There is no such thing as coincidence.
If something happens, there is a reason. We often just do not see the connection
That has been true of this trip. Who would think that my posts about church art and architecture, my stomach flu, and a friend lauding the satirical musical The Book of Mormon, could lead to a personal epiphany?
While I was in Morelia, a friend asked me if I had heard the songs from The Book of Mormon. She thought I would enjoy it, knowing my love of satire. But, I hadn’t. Living in Melaque has cut my former cultural ties with current plays and musicals on Broadway.
For the past two weeks, I have been listening to the soundtrack. And she was correct. I have enjoyed its satire and humor. Even more, I have been touched by its reverential treatment of faith in action.
The musical is a send up of young Mormon missionaries in Africa. But it is far more than that. In skewing Mormonism, the writers make a point I have been hinting at in posts the last few weeks.
Most religious doctrine sounds silly when judged from the outside.
A couple of months ago, The American Spectator conducted a Heaven symposium on its pages with essays written by an atheist, an Anglican, and a rabbi. The question was whether Heaven exists.
Not surprisingly, I found the essay by the rabbi to be the most compelling in his assertion that being so heaven minded as to be no earthly good is not an exercise in faith. It is self-righteousness.
My favorite rabbi said something similar: “You are to love your neighbor as yourself.”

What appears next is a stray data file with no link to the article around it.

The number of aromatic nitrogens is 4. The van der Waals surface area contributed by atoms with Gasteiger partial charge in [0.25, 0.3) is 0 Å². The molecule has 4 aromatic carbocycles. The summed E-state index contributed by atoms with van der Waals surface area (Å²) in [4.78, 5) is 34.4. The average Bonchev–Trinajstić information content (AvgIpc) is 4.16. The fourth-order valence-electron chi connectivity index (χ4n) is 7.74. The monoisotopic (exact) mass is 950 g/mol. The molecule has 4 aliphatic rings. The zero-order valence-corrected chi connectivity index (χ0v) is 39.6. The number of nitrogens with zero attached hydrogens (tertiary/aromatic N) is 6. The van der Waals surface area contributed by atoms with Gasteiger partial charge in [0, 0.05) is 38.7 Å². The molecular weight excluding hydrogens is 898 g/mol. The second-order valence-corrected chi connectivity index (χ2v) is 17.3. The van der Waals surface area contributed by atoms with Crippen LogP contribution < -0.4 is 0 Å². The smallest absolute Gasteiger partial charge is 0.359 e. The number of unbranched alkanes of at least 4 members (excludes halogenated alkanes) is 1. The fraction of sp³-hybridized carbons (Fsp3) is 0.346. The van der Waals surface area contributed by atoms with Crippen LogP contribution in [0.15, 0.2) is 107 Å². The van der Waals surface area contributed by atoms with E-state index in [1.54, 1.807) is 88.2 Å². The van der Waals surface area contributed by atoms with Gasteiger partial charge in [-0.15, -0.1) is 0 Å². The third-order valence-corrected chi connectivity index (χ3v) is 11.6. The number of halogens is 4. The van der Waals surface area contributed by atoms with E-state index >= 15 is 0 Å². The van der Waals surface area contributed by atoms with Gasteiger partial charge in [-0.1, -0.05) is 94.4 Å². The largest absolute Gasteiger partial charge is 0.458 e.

I received an email from a former co-worker in reaction to my post the road to perdition. He thanked me for the post because, like most Protestants, he said he seems to stumble when he comes to verses like “For as the body apart from the spirit is dead, so also faith apart from works is dead.”
In reaction to the same post, Joanna at Writing from Merida shared her recent experience of rediscovering her faith while continuing to be skeptical of religious institutions.
On Wednesday, each of these threads came together. I was wandering around Pátzcuaro snapping a few shots when I ran into one of the men with whom I was supposed to have breakfast before my explosive digestion set in.
He asked if I wanted to see a project in which he was involved. It turned out to be the daily feeding of the poor and elderly that Shannon Casey has written about -- El Sagrario.
Shannon has described the program in depth. I will just say that it is exactly the type of work I have been seeking -- without really knowing I was seeking it. People interested in sharing with others with minimal support from either the church where the kitchen is located or from the governmental social agency.
There is probably little I can do while I am here, but I am going to do what I can. Those Salvation Army instincts are hard to keep down.
Let me part with this song from The Book of Mormon. If you look past the obvious mis-statements of theology and the thick layers of postmodern satire, you will hear a modern moral voice seeking ways to make the world a better place.
Or, in the words of the show’s creators: “An atheist’s love letter to religion.”
Note -- Somehow Mormons have managed to take all of this in good humor without killing ambassadors or burning buildings. There may be a lesson there.